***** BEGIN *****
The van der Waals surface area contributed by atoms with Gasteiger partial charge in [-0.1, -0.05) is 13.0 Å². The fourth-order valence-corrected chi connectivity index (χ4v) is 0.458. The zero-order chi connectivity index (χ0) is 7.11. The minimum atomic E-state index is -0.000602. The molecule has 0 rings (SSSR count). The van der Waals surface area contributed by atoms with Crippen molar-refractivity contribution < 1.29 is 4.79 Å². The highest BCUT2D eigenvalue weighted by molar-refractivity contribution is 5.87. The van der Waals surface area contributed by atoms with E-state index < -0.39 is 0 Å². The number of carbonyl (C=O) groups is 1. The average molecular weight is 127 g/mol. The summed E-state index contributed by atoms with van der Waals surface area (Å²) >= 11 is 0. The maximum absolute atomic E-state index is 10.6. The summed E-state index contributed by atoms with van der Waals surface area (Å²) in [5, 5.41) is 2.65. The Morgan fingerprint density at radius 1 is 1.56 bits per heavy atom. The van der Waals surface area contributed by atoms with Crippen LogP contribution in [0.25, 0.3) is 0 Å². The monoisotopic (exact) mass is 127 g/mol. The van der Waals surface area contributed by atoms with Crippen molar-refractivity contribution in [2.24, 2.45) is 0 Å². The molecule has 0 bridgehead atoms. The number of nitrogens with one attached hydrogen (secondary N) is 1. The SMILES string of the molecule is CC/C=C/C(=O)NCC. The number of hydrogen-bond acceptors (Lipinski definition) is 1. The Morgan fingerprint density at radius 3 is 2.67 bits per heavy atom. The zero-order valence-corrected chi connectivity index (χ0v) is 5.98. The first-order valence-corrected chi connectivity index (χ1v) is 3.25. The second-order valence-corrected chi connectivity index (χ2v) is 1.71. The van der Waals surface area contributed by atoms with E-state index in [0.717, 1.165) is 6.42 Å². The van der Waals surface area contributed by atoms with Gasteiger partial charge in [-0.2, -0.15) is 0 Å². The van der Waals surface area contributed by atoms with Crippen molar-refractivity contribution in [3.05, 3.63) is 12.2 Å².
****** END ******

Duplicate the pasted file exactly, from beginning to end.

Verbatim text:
The van der Waals surface area contributed by atoms with Gasteiger partial charge in [-0.1, -0.05) is 13.0 Å². The fourth-order valence-corrected chi connectivity index (χ4v) is 0.458. The zero-order chi connectivity index (χ0) is 7.11. The minimum atomic E-state index is -0.000602. The molecule has 0 rings (SSSR count). The van der Waals surface area contributed by atoms with Crippen molar-refractivity contribution < 1.29 is 4.79 Å². The highest BCUT2D eigenvalue weighted by molar-refractivity contribution is 5.87. The van der Waals surface area contributed by atoms with E-state index < -0.39 is 0 Å². The number of carbonyl (C=O) groups is 1. The average molecular weight is 127 g/mol. The summed E-state index contributed by atoms with van der Waals surface area (Å²) >= 11 is 0. The maximum absolute atomic E-state index is 10.6. The summed E-state index contributed by atoms with van der Waals surface area (Å²) in [5, 5.41) is 2.65. The Morgan fingerprint density at radius 1 is 1.56 bits per heavy atom. The van der Waals surface area contributed by atoms with Crippen LogP contribution in [0.25, 0.3) is 0 Å². The monoisotopic (exact) mass is 127 g/mol. The van der Waals surface area contributed by atoms with Crippen molar-refractivity contribution in [2.24, 2.45) is 0 Å². The molecule has 0 bridgehead atoms. The number of nitrogens with one attached hydrogen (secondary N) is 1. The SMILES string of the molecule is CC/C=C/C(=O)NCC. The number of hydrogen-bond acceptors (Lipinski definition) is 1. The Morgan fingerprint density at radius 3 is 2.67 bits per heavy atom. The zero-order valence-corrected chi connectivity index (χ0v) is 5.98. The first-order valence-corrected chi connectivity index (χ1v) is 3.25. The second-order valence-corrected chi connectivity index (χ2v) is 1.71. The van der Waals surface area contributed by atoms with E-state index in [0.717, 1.165) is 6.42 Å². The van der Waals surface area contributed by atoms with Gasteiger partial charge in [-0.2, -0.15) is 0 Å². The van der Waals surface area contributed by atoms with Crippen molar-refractivity contribution in [3.05, 3.63) is 12.2 Å².